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What SolarWinds Taught Enterprises About Data Protection

A new approach is emerging to help stay on top of data protection, assuming the system has already been breached.

The SolarWinds breach has forced businesses worldwide to reconsider their approach to data protection and overall security. While not a ransomware attack, the event highlighted the level of potential devastation had the SolarWinds’ hackers chosen to encrypt the data and hold it for ransom.

These security holes exposed in the SolarWinds breach heighten the threat of ransomware in a year already recovering from a massive spike in attacks. A recent report found the number of ransomware attacks grew by more than 150% in 2020, as cybercriminals took advantage of work-from-home vulnerabilities. In fact, many organizations are now looking to increase security with a new data protection method because they are assuming they will be breached at some point. This means companies are taking a much more holistic approach to security, rather than relying solely on perimeter security alone, and protecting data at the storage level.

The Impact of SolarWinds

As businesses worldwide were forced to digitally transform to stay afloat amid the COVID-19 pandemic, they in turn became more susceptible to security threats as operations shifted to accommodate remote work and removed in-person customer interactions. Because enterprises are modernizing their security strategies to adjust to this new normal, the information security sector is now estimated to be a $134.6 billion market this year and is projected to surpass $179 billion by 2023.

As the SolarWinds attack targeted 100 private sector companies and nine federal agencies,  enterprises are facing the harsh realization that even advanced security measures may not be enough to protect data from accelerating threats.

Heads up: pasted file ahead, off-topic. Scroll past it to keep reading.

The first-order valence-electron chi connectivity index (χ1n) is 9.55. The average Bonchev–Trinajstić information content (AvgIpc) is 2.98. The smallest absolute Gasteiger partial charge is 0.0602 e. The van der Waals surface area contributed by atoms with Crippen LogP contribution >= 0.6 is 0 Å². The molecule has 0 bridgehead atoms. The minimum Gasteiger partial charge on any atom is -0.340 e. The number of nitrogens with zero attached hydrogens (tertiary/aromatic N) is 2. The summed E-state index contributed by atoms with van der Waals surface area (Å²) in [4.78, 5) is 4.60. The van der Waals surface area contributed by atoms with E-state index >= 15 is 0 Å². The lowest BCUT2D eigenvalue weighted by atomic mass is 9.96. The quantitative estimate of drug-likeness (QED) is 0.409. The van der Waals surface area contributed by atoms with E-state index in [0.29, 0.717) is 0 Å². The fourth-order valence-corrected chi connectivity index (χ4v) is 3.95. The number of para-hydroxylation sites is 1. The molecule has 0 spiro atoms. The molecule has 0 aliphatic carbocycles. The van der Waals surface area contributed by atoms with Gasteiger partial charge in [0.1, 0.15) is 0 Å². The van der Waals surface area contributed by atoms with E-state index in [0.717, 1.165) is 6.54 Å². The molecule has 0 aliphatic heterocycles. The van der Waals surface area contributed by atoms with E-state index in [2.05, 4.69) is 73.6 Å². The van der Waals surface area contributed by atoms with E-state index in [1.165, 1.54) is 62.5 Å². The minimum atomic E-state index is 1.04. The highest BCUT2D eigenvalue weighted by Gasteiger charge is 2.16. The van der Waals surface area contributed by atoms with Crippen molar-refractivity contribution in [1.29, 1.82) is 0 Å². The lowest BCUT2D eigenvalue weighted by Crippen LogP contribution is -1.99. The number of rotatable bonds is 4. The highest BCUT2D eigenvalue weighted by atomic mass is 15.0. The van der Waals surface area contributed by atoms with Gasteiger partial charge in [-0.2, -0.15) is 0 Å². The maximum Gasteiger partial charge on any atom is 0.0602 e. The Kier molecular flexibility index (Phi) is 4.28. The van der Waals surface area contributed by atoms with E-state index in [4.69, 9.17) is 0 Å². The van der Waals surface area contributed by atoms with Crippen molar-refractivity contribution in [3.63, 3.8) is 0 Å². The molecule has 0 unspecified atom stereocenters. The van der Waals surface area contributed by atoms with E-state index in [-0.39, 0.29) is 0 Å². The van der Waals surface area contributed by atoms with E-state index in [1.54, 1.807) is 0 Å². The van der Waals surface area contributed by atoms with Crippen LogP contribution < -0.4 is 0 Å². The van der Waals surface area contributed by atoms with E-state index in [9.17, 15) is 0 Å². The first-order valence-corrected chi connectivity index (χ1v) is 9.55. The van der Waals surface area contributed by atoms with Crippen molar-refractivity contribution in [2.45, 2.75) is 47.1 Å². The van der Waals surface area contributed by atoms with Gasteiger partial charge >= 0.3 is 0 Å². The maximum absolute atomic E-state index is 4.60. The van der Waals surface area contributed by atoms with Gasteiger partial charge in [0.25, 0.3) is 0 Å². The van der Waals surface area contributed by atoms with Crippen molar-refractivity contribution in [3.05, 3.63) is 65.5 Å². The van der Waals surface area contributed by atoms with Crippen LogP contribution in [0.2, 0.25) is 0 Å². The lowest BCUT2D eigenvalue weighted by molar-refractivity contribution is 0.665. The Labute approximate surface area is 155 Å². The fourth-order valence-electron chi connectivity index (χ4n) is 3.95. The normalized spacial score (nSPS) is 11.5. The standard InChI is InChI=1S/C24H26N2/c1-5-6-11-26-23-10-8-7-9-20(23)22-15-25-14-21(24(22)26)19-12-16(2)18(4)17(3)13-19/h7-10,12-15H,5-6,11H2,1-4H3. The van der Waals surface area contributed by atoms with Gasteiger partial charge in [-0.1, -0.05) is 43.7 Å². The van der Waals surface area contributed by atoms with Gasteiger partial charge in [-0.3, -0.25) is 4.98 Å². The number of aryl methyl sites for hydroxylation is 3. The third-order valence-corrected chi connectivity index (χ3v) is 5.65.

Assume a Breach Will Occur

Start by assuming that a security breach will ultimately occur. Perimeter security measures will inevitably fall short against increasingly sophisticated attacks. Perimeter security can be thought of as a fence around a house. While the house appears protected from the outside, intruders can climb over or under the fence, making the protection useless against advanced trespassers. Once they’ve gotten past the fence, organizations are often left vulnerable and without defense -- hence, the extreme increase in cyberattacks year over year.

Once a breach has happened, assume that hackers will attempt to encrypt data. Backup copies are often the primary target, so enterprises need to ensure they have copy of data that is invulnerable to such encryption so they can restore it when attacked. The easiest way to do this is to keep a backup data copy on immutable storage: once written, the backup cannot be changed or deleted for a specific period. This prevents malware from being able to encrypt the data. If an attack occurs, organizations can restore an unencrypted copy of the data via a simple recovery process.

Hackers may also download confidential information and threaten to release it to the public. To protect themselves, organizations should encrypt both data at rest and data in flight.

The Future Mindset and Its Impact on Data

In today’s threat landscape, it is no longer a question of if enterprises will be breached but rather a question of when. By recognizing this, organizations can take actions to better protect their valuable data against sophisticated attackers. While perimeter security is essential, it is no longer enough to combat rising advanced threats. An effective security strategy requires a holistic approach, including deploying immutable storage and encrypting data at all stages to ensure data remains protected.

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Gary Ogasawara is Cloudian’s Chief Technology Officer, responsible for setting the company’s long-term technology vision and direction. Before assuming this role, he was Cloudian’s founding engineering leader. Prior to Cloudian, Gary led the Engineering team at eCentives, a search engine company. He also led the development of real-time commerce and advertising systems at Inktomi, an Internet infrastructure company. Gary holds a Ph.D. in Computer Science from the University of California at Berkeley, specializing in uncertainty reasoning and machine learning.

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